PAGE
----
Exploring the effects of a 12-week exercise intervention on body image in older adults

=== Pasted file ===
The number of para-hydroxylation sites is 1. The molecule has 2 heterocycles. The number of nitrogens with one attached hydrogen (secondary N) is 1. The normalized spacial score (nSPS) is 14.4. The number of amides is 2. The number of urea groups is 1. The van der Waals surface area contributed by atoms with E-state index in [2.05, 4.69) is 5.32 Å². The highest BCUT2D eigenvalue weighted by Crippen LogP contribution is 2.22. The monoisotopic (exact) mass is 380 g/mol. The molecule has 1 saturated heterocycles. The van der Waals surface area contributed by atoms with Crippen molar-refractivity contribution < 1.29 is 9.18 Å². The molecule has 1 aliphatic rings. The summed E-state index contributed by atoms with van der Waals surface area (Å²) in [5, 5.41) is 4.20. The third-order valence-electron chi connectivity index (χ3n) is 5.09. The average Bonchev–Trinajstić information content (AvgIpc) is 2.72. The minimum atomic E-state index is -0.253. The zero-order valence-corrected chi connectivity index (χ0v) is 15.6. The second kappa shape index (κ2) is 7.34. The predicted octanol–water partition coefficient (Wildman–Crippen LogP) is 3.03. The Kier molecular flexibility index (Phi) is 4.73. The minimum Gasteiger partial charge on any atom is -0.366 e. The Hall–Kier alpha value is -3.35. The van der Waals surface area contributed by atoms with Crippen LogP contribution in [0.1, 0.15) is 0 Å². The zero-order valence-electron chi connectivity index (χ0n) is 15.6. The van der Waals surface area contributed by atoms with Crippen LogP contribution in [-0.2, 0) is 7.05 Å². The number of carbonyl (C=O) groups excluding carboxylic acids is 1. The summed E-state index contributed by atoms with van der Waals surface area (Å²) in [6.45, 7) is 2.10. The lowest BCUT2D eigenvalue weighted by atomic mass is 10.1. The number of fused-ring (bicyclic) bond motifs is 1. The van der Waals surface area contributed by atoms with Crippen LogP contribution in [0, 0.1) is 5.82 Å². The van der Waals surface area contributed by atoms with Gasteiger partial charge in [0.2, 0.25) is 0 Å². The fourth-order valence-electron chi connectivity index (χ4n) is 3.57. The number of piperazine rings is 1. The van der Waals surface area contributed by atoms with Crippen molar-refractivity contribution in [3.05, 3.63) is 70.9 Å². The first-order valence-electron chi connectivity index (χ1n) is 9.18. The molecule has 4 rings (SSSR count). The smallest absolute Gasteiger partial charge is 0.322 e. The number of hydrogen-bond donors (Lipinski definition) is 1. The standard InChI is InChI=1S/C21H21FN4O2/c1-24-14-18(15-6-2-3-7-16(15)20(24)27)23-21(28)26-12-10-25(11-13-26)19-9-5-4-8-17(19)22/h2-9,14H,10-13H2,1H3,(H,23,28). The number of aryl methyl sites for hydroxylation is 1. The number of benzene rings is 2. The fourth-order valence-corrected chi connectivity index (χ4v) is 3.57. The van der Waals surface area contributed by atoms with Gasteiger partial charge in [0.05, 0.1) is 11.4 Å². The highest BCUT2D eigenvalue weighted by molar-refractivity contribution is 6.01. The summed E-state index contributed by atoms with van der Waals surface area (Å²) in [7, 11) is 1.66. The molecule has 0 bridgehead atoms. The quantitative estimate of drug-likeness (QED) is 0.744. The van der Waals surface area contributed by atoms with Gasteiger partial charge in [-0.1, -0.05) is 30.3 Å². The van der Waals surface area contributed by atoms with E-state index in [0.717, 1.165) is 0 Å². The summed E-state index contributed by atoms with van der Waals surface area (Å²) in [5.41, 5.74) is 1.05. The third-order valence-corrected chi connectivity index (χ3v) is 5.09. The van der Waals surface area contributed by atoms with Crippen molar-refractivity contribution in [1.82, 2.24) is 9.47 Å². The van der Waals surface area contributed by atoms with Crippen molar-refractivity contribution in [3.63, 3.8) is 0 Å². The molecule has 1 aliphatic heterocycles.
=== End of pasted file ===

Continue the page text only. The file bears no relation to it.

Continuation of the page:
By 2030, 1 in 4 Canadians will be a senior. This aging population experiences several physical and psychological changes that can negatively impact health and lead to strain on the health care system. Physical activity has been associated with many physical and psychological benefits, such as decreased risk of chronic disease, improved cognitive functioning, ability to perform activities of daily living, higher quality of life, and decreased depression. One benefit that remains understudied in older adults is body image. Exercise can potentially alleviate the negative effects of aging on body image, however, older adults' participation rates in physical activity remain low. The purpose of this study was to examine the effects of a 12-week general physical activity program on body image in men and women 55 years and older. Participants (81 men and 217 women) were randomly assigned to an exercise group (60 minutes of supervised cardiovascular, strength, balance, and flexibility training three times per week) or a wait-list control. Measures of evaluation and investment in appearance, health, and illness as well as anxiety about the body were completed at baseline and 12 weeks later. Repeated measures analyses, controlling for gender, were conducted. The results showed no significant group (exercise, control) x time (pre, post) interaction, indicating no improvements on any of the outcomes following exercise (all ps > .05). Overall, the sample was healthy and active prior to participation; future research should investigate changes in a less active sample.